Researchers at RMIT University have revolutionized the approach to traditional 3D printing to create some of the most complex biomedical structures for bone and tissue repair. Writes about this Advanced Materials Technologies.
The new field of tissue engineering is aimed at using the natural ability of the human body to heal itself, to restore bones and muscles lost due to tumors or injuries.
A key focus of biomedical engineers has been the design and development of 3D printed scaffolds that can be implanted into the body to support cell regrowth. But making these structures small and complex enough for cells to develop normally remains a major challenge.
Instead of making bioscaffolds directly, the team 3D printed shapes with intricate cavities and then filled them with biocompatible materials. Using an indirect approach, the team created fingernail-sized biolocations filled with intricate structures that were previously thought to be impossible. standard 3D printers.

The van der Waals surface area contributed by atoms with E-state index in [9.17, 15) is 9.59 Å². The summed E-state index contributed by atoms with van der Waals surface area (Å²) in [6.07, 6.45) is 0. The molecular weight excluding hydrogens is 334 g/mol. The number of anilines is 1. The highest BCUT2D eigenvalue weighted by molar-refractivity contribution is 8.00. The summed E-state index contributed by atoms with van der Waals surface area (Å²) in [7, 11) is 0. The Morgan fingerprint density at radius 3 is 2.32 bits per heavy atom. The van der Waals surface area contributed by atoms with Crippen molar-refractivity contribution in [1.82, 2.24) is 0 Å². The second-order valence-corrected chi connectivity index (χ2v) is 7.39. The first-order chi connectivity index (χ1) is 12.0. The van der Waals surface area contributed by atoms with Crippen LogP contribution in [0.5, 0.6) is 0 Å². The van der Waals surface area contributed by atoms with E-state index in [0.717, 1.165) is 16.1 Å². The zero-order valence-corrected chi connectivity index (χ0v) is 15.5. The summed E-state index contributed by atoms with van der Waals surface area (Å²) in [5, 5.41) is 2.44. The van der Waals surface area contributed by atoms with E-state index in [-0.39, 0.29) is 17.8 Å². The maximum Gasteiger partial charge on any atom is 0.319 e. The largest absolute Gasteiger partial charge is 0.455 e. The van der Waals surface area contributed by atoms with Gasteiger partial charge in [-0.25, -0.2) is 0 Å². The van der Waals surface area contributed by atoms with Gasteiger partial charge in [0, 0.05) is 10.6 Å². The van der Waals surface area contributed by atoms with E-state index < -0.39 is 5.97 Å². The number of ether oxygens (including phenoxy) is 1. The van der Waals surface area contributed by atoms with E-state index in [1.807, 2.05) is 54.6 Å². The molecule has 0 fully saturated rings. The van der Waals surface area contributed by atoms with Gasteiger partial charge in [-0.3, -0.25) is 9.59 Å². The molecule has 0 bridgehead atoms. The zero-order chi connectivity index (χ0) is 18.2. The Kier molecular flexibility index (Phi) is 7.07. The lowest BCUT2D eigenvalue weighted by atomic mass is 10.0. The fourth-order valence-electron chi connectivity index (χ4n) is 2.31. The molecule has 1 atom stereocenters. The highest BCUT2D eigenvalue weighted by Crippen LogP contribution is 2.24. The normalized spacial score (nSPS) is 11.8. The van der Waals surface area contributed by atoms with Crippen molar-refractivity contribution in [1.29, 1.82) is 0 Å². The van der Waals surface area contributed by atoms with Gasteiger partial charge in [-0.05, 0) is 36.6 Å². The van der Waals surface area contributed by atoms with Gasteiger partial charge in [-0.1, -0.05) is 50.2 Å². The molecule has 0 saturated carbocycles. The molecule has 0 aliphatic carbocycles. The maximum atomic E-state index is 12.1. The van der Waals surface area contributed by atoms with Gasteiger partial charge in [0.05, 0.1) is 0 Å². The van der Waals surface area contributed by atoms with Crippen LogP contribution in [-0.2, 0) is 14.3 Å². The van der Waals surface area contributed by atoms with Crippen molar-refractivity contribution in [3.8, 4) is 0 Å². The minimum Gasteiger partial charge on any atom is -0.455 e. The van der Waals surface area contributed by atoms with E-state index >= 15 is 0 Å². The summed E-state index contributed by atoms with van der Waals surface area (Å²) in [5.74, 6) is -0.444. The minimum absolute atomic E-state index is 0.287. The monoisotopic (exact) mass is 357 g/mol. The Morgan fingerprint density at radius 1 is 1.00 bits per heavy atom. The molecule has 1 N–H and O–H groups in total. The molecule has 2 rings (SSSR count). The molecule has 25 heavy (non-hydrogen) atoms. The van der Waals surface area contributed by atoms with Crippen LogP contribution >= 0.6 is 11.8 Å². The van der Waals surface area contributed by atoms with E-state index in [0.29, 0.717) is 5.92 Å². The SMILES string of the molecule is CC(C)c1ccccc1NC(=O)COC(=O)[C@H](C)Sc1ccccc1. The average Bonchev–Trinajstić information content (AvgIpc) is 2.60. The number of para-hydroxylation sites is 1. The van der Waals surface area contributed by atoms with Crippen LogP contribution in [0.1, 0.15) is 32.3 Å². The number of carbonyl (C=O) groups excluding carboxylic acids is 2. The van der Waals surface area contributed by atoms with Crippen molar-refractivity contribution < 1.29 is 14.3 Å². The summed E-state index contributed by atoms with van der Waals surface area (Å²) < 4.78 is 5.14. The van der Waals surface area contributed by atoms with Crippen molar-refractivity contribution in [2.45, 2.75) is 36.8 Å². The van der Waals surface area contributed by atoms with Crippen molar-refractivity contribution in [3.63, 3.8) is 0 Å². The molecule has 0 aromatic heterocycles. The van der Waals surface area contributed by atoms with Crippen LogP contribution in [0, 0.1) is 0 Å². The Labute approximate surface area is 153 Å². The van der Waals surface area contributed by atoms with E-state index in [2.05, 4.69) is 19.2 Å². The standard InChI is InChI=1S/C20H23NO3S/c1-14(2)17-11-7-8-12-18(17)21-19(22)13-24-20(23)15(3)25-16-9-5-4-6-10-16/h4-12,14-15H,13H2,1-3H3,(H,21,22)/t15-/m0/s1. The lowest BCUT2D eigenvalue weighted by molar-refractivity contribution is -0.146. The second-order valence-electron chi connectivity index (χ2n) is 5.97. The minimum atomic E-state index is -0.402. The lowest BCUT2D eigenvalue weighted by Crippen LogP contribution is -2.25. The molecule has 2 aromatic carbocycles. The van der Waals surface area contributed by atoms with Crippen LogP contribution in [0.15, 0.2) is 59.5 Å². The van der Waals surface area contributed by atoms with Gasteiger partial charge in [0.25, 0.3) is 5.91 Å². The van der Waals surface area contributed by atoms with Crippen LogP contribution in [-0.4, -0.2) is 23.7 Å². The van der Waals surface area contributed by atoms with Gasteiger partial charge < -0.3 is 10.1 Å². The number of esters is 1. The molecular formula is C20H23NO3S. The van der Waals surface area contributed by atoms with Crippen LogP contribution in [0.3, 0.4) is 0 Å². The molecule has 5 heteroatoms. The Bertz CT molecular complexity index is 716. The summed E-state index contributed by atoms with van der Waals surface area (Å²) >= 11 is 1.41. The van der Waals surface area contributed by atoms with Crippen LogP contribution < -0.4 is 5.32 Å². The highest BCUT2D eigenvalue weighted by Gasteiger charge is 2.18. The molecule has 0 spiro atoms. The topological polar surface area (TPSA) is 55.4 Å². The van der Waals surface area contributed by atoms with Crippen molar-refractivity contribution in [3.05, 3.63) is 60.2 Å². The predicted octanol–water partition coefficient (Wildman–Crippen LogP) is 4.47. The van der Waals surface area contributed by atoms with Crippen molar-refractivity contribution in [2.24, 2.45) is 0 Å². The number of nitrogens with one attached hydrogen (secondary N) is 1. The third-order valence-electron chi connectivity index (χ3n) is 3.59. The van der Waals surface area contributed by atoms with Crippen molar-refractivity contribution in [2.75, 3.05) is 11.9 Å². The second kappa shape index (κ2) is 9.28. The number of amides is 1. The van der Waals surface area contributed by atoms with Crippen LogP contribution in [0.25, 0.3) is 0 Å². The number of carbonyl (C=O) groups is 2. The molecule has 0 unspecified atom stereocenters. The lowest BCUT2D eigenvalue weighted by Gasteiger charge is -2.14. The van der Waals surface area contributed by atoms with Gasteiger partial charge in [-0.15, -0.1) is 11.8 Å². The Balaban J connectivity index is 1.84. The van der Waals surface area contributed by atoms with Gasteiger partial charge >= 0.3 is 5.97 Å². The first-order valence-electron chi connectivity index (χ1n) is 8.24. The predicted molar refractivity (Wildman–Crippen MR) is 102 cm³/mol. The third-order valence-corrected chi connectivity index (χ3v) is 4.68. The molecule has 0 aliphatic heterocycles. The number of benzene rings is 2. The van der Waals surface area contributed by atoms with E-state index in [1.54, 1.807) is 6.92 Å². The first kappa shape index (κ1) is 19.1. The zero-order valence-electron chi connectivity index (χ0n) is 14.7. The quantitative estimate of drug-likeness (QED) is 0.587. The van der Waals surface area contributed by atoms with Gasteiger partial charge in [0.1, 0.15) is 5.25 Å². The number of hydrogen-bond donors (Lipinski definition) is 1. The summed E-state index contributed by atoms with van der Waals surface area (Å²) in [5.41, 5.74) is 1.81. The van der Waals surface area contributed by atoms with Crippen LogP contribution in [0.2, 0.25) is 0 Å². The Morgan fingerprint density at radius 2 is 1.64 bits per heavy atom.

Lead researcher Dr. Catal O’Connell said the new biotechnology method was cost-effective and scalable because it relied on widely available technologies.
“The shapes you can create with a standard 3D printer are limited by the size of the print nozzle – the hole has to be big enough to allow the material to pass through, and ultimately that affects how small you can print,” said O ‘Connell. “But the gaps between printed materials can be much smaller and much more complex. Therefore, we are essentially drawing the desired structure in the empty space inside our 3D printing plate. This allows us to create tiny, complex microstructures in which cells will thrive. ”